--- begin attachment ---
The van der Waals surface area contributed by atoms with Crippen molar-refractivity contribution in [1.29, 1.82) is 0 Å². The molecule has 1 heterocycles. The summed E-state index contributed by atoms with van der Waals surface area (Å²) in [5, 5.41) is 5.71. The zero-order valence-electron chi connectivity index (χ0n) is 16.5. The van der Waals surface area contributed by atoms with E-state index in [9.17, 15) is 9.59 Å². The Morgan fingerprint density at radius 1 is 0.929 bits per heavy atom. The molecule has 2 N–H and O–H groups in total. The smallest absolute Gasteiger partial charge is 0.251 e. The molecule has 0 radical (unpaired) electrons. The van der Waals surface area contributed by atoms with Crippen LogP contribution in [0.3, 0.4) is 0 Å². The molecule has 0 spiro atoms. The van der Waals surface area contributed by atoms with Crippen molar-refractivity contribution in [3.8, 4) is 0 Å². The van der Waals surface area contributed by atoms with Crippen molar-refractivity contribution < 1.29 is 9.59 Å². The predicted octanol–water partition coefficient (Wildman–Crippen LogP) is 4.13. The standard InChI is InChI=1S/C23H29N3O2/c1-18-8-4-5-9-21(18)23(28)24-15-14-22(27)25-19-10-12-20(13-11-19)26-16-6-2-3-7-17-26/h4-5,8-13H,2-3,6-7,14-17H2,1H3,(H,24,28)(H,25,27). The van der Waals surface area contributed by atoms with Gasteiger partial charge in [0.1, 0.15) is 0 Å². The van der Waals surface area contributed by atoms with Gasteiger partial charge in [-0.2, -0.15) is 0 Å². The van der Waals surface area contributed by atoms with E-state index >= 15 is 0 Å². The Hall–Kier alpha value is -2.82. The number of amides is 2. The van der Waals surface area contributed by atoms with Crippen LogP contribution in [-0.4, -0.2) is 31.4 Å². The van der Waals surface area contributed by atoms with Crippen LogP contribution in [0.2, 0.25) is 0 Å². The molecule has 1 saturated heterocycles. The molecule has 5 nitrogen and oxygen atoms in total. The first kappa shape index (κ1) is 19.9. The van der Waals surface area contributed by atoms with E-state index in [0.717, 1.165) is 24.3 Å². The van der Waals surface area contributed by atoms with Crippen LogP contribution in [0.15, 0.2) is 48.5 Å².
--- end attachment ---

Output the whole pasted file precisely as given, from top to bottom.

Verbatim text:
The van der Waals surface area contributed by atoms with Crippen molar-refractivity contribution in [1.29, 1.82) is 0 Å². The molecule has 1 heterocycles. The summed E-state index contributed by atoms with van der Waals surface area (Å²) in [5, 5.41) is 5.71. The zero-order valence-electron chi connectivity index (χ0n) is 16.5. The van der Waals surface area contributed by atoms with E-state index in [9.17, 15) is 9.59 Å². The Morgan fingerprint density at radius 1 is 0.929 bits per heavy atom. The molecule has 2 N–H and O–H groups in total. The smallest absolute Gasteiger partial charge is 0.251 e. The molecule has 0 radical (unpaired) electrons. The van der Waals surface area contributed by atoms with Crippen LogP contribution in [0.3, 0.4) is 0 Å². The molecule has 0 spiro atoms. The van der Waals surface area contributed by atoms with Crippen molar-refractivity contribution in [3.8, 4) is 0 Å². The van der Waals surface area contributed by atoms with Crippen molar-refractivity contribution < 1.29 is 9.59 Å². The predicted octanol–water partition coefficient (Wildman–Crippen LogP) is 4.13. The standard InChI is InChI=1S/C23H29N3O2/c1-18-8-4-5-9-21(18)23(28)24-15-14-22(27)25-19-10-12-20(13-11-19)26-16-6-2-3-7-17-26/h4-5,8-13H,2-3,6-7,14-17H2,1H3,(H,24,28)(H,25,27). The van der Waals surface area contributed by atoms with Gasteiger partial charge in [0.1, 0.15) is 0 Å². The van der Waals surface area contributed by atoms with Gasteiger partial charge in [-0.2, -0.15) is 0 Å². The van der Waals surface area contributed by atoms with E-state index >= 15 is 0 Å². The Hall–Kier alpha value is -2.82. The number of amides is 2. The van der Waals surface area contributed by atoms with Crippen LogP contribution in [-0.4, -0.2) is 31.4 Å². The van der Waals surface area contributed by atoms with Crippen LogP contribution in [0.2, 0.25) is 0 Å². The molecule has 1 saturated heterocycles. The molecule has 5 nitrogen and oxygen atoms in total. The first kappa shape index (κ1) is 19.9. The van der Waals surface area contributed by atoms with E-state index in [0.717, 1.165) is 24.3 Å². The van der Waals surface area contributed by atoms with Crippen LogP contribution in [0.15, 0.2) is 48.5 Å².